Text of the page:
Pets (Singapore) - - Contents - by Justina Tan

Life hacks for the lazy paw-rent.

icon­fess. I don’t al­ways prac­tise what I preach. Although I’ve churned out count­less ar­ti­cles ex­tolling the virtues of daily walks with Fido and reg­u­lar play­time with Puss, I prob­a­bly spent more time pen­ning those words of ad­vice than I did putting them into ac­tion. Don’t get me wrong; I’m a strong be­liever that ev­ery paw-rent should de­vote qual­ity time to their furkids.

But rais­ing fur ba­bies is in some ways sim­i­lar to rais­ing hu­man chil­dren. In par­ent­ing, there’re al­ways rec­om­mended par­ent­ing prac­tices to fol­low. But break­ing the rules a lit­tle or veer­ing off course on oc­ca­sion doesn’t make you a bad mum or dad. Like­wise, don’t be too hard on your­self if you aren’t a model paw-rent. In­stead of forc­ing your­self to stick to a sched­ule or fol­low a set of guide­lines, find out what works for both you and your furkid(s). When you’re less stressed (and

ex­hausted) about what you should or shouldn’t do, paw-rent­ing be­comes a lot more en­joy­able.

What I’m say­ing is that I un­der­stand how you feel, Busy Paw-rent who works hard to put (pet) food and (puz­zle) toys on the ta­ble. While the fol­low­ing is in no way a guide of any sort, these are my per­sonal life hacks for the tired paw-rent:

Nail the potty train­ing

Yes, by-the-book potty train­ing rec­om­mends that you take your pooch out on sched­uled walks at least twice daily.

But for those who don’t have the lux­ury of a helper or a re­tired par­ent at home 24/7, those sched­ules don’t al­ways go ac­cord­ing to plan. Hands up if you’ve ever had to work over­time and re­turned home to a furkid with a blad­der on the verge of burst­ing! Hence, pee pad train­ing is the very first thing I work on when I bring a new dog home.

It’s ex­tremely hard work and you will spend hours scrub­bing floors and clean­ing pee and poop in the be­gin­ning, but it’s a life­saver for you and your pup­per in the long run. It cuts you some slack when you’ve got dead­lines to meet, or if you need to sleep in a lit­tle on week­ends.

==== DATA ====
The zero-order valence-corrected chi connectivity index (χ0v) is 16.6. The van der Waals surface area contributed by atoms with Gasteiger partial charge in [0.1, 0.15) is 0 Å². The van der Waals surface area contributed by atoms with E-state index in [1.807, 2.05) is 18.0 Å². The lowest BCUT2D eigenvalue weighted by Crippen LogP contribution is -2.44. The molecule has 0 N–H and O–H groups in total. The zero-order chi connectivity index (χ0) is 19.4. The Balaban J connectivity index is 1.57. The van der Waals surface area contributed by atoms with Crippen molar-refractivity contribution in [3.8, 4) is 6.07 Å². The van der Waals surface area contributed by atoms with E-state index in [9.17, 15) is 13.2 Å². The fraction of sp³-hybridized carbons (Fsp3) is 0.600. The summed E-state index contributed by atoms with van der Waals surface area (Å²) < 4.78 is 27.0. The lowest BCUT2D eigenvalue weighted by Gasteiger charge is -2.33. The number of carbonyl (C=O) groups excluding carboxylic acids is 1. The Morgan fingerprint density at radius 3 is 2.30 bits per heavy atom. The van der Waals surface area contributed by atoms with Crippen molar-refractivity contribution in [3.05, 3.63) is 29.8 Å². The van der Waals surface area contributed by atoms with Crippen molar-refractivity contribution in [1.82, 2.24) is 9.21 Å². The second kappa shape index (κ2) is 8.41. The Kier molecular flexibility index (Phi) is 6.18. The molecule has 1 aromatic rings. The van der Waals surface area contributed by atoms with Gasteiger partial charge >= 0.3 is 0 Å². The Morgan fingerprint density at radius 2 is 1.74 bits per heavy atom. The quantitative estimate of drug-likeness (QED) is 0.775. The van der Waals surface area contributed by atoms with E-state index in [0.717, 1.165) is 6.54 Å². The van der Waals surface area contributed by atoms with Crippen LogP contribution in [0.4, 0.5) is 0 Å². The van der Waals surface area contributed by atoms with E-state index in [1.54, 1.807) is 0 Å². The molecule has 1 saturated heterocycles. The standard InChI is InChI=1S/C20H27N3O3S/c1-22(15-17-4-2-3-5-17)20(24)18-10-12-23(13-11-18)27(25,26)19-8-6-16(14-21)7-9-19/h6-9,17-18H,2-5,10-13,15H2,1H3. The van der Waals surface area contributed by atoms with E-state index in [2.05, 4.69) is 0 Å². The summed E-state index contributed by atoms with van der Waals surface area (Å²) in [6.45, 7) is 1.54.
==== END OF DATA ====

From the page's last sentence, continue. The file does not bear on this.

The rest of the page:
Although ca­nines and hu­mans are dis­tinctly dif­fer­ent, I’ve al­ways held the be­lief that our dogs—like us—should have the free­dom to use the toi­let when­ever they feel the urge. For­tu­nately, both my pooches are happy to re­lieve them­selves on ei­ther the pee pad or grass, which means I never have to worry about them hold­ing their pee or poop in whether we’re chill­ing at home or on an out­door ad­ven­ture.

A friend for Fido

Not ev­ery dog needs a furry com­pan­ion. Your pooch has to be fairly well-so­cialised with other dogs to ben­e­fit from hav­ing an­other pup­per around, and of course the po­ten­tial fur sib­ling has to be a good fit for your ex­ist­ing furkid.

I have two pooches: Bella and Piper. Bella is an ex­tremely needy pup­per and needs a warm body—hu­man or oth­er­wise—around all day for emo­tional well­ness. Piper isn’t the most af­fec­tion­ate “sis­ter” and is a bit of a sore loser dur­ing play­time, but even hav­ing a crabby play­mate and a trench buddy dur­ing groom­ing ap­point­ments is com­fort­ing and re­as­sur­ing enough for Bella.

Although the girls con­stantly find ways to an­noy each other when my hus­band and I are home, they get all mopey when they’re away from each other. You know your pup best, so you should have a good idea of whether he’s lonely when no one’s home or per­fectly happy rul­ing the roost.

Cud­dle bud­dies

I’m an in­cor­ri­gi­ble couch potato, so my favourite way of spend­ing time with my furkids in­evitably re­volves around my bed and sofa. If you lead an ac­tive life­style and your idea of fun is go­ing for a run with your pooches, more power to you! Your pups are lucky to have you.

But if, like me, all you can think of when you get home is hit­ting the sack or un­wind­ing in front of the telly, make sure you in­clude the whole fur-mily and throw in lots of head and chin rubs. I even in­clude my kitty, Scotty, in the cud­dle-mas­sage ses­sion, and he loves it.

Of course, don’t ex­pect your en­er­getic Jack Rus­sell Ter­rier to con­tent­edly curl up by your side if you haven’t ex­pended his en­ergy through a walk or romp in the park. But then again, you prob­a­bly wouldn’t have got­ten a high-en­ergy pup if your favourite pas­time in­volved ly­ing down.

Easy play

While reg­u­lar walks are cer­tainly ben­e­fi­cial to Fido, it’s not a car­di­nal sin to have sub­sti­tute ac­tiv­i­ties on days when you sim­ply aren’t up to tak­ing a long trek around the neigh­bour­hood. Toss­ing toys or treats across the liv­ing room for your pup to fetch, let­ting him work on a new puz­zle feeder, or al­low­ing him to romp off-leash at a nearby dog run are pos­si­ble al­ter­na­tives. Mean­while, you can keep Puss en­ter­tained for hours with a play cir­cuit, an au­to­mated laser light gadget, or an elec­tric mo­tion toy—all with­out lift­ing a fin­ger.

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